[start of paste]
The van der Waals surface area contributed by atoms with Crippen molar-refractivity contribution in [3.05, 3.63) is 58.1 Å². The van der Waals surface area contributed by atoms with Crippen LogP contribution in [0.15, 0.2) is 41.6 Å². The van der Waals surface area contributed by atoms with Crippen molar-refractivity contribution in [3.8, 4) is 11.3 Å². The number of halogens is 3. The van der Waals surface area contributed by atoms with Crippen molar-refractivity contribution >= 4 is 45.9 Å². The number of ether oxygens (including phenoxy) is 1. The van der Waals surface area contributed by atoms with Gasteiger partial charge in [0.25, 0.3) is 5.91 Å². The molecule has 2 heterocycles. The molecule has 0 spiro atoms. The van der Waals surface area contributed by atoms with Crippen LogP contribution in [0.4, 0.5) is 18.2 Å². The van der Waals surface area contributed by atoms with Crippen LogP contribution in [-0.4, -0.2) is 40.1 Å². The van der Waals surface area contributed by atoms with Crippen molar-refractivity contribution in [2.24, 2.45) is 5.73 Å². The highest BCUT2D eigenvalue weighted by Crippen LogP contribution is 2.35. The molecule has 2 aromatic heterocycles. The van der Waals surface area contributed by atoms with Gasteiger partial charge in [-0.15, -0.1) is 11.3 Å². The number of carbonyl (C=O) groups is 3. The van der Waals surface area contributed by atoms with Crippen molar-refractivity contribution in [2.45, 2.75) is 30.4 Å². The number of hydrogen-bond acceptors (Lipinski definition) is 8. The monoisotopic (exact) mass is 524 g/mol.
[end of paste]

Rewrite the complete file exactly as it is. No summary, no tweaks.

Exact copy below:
The van der Waals surface area contributed by atoms with Crippen molar-refractivity contribution in [3.05, 3.63) is 58.1 Å². The van der Waals surface area contributed by atoms with Crippen LogP contribution in [0.15, 0.2) is 41.6 Å². The van der Waals surface area contributed by atoms with Crippen molar-refractivity contribution in [3.8, 4) is 11.3 Å². The number of halogens is 3. The van der Waals surface area contributed by atoms with Crippen molar-refractivity contribution >= 4 is 45.9 Å². The number of ether oxygens (including phenoxy) is 1. The van der Waals surface area contributed by atoms with Gasteiger partial charge in [0.25, 0.3) is 5.91 Å². The molecule has 2 heterocycles. The molecule has 0 spiro atoms. The van der Waals surface area contributed by atoms with Crippen LogP contribution in [0.4, 0.5) is 18.2 Å². The van der Waals surface area contributed by atoms with Crippen LogP contribution in [-0.4, -0.2) is 40.1 Å². The van der Waals surface area contributed by atoms with Crippen molar-refractivity contribution in [2.24, 2.45) is 5.73 Å². The highest BCUT2D eigenvalue weighted by Crippen LogP contribution is 2.35. The molecule has 2 aromatic heterocycles. The van der Waals surface area contributed by atoms with Gasteiger partial charge in [-0.15, -0.1) is 11.3 Å². The number of carbonyl (C=O) groups is 3. The van der Waals surface area contributed by atoms with Crippen molar-refractivity contribution in [2.45, 2.75) is 30.4 Å². The number of hydrogen-bond acceptors (Lipinski definition) is 8. The monoisotopic (exact) mass is 524 g/mol.